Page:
Patients should be placed in an environment with minimal sensory stimulation since stimulation can raise ICP. For the same reasons, attempts should be made to keep the patient from becoming agitated. Nasogastric tube placement can cause gagging and thus should generally be performed only in patients who are intubated and sedated. Similarly, endotracheal suction should be minimized. In most cases the head of the patient's bed should be elevated to 30 degrees. However, bed elevation can also reduce cerebral perfusion. Thus, experts have recommended not raising the head of the bed if the cerebral perfusion pressure cannot be maintained at an appropriate level (ie, 50 mmHg) with bed elevation [34,53]. (See 'Setting' above and "Evaluation and management of elevated intracranial pressure in adults", section on 'Position'.)

Overhydration can elevate ICP, whereas hypotension due to intravascular volume depletion can decrease cerebral perfusion pressure. Thus, the fluid status of patients with acute liver failure should be closely monitored. (See 'Hemodynamic management' above.)

The induction of hypernatremia may decrease water influx into the brain and thereby reduce cerebral edema and ICP. A potential clinical benefit was suggested in a randomized trial involving 30 patients with acute liver failure and grade III or IV encephalopathy who were randomly assigned to receive standard treatment plus hypertonic saline infusion to maintain serum sodium levels of 145 to 155 mEq/L or standard treatment alone [54]. ICP decreased significantly relative to baseline over the first 24 hours in the treatment group, but not in controls. The incidence of ICP elevation was also significantly lower in the hypertonic saline group.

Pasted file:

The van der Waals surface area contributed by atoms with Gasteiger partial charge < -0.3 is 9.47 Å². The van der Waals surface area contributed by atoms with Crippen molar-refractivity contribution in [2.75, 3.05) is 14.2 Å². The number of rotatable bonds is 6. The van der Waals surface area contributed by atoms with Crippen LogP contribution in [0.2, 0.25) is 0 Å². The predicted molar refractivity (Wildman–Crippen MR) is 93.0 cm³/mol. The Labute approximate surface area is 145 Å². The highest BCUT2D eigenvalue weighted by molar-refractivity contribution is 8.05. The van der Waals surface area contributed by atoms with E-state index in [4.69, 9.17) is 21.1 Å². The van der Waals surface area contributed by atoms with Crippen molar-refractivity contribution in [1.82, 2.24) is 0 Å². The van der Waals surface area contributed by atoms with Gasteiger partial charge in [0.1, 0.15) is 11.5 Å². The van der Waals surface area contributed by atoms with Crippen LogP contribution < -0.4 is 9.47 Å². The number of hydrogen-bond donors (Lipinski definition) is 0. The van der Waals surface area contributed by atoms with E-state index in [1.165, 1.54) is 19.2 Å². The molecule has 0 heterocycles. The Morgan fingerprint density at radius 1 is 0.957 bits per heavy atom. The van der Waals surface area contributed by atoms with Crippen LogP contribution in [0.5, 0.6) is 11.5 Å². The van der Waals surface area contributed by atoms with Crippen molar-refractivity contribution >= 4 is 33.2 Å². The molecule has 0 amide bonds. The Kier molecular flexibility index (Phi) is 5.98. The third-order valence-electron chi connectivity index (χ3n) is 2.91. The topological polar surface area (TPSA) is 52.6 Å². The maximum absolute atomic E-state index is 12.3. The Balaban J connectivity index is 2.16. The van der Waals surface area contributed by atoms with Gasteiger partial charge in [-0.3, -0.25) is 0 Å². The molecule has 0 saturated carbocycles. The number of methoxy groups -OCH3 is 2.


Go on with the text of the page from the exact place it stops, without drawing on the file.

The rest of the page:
Our approach is to prophylactically manage patients who are at high risk of developing cerebral edema with hypertonic saline (3 percent), with a goal serum sodium of 145 to 150 mEq/L [5]. High-risk patients include patients with grade IV encephalopathy, high ammonia levels (>150 micromol/L), or acute renal failure, and patients who require vasopressor support. Care must be taken when treating patients with hypertonic saline because an overly rapid induction of hypernatremia can lead to neurologic symptoms.(See "Manifestations of hyponatremia and hypernatremia in adults".)

Treatment of intracranial pressure elevation — In patients with an elevated ICP, the goals of therapy are to reduce the ICP to below 20 to 25 mmHg and to maintain cerebral perfusion pressure above 50 to 60 mmHg [2,55]. Approaches to lowering the ICP include administration of hyperosmotic agents (eg, mannitol) and hyperventilation, though the benefits are often transient. Mannitol is our preferred first-line approach to treatment of a patient with an elevated ICP.

Hyperosmotic agents — Hyperosmotic agents are often transiently effective in reducing cerebral edema. A bolus of mannitol (0.5 to 1.0 g/kg) is typically the first-line therapy for patients with an elevated ICP [2]. In small series, mannitol was shown to correct episodes of ICP elevation and improve survival [56,57]. One or two additional boluses may be given if needed, provided the serum osmolality is <320 mOsm/L. Patients receiving mannitol should be monitored for hyperosmolarity and hypernatremia. (See "Evaluation and management of elevated intracranial pressure in adults", section on 'Mannitol'.)

Patients with acute liver failure commonly have compromised renal function and oliguria and may develop fluid overload with mannitol administration. In this setting, fluid should be removed via ultrafiltration or other continuous venous hemofiltration methods with a goal of removing three to five times the fluid volume of the infused mannitol [19,35]. (See "Complications of mannitol therapy".)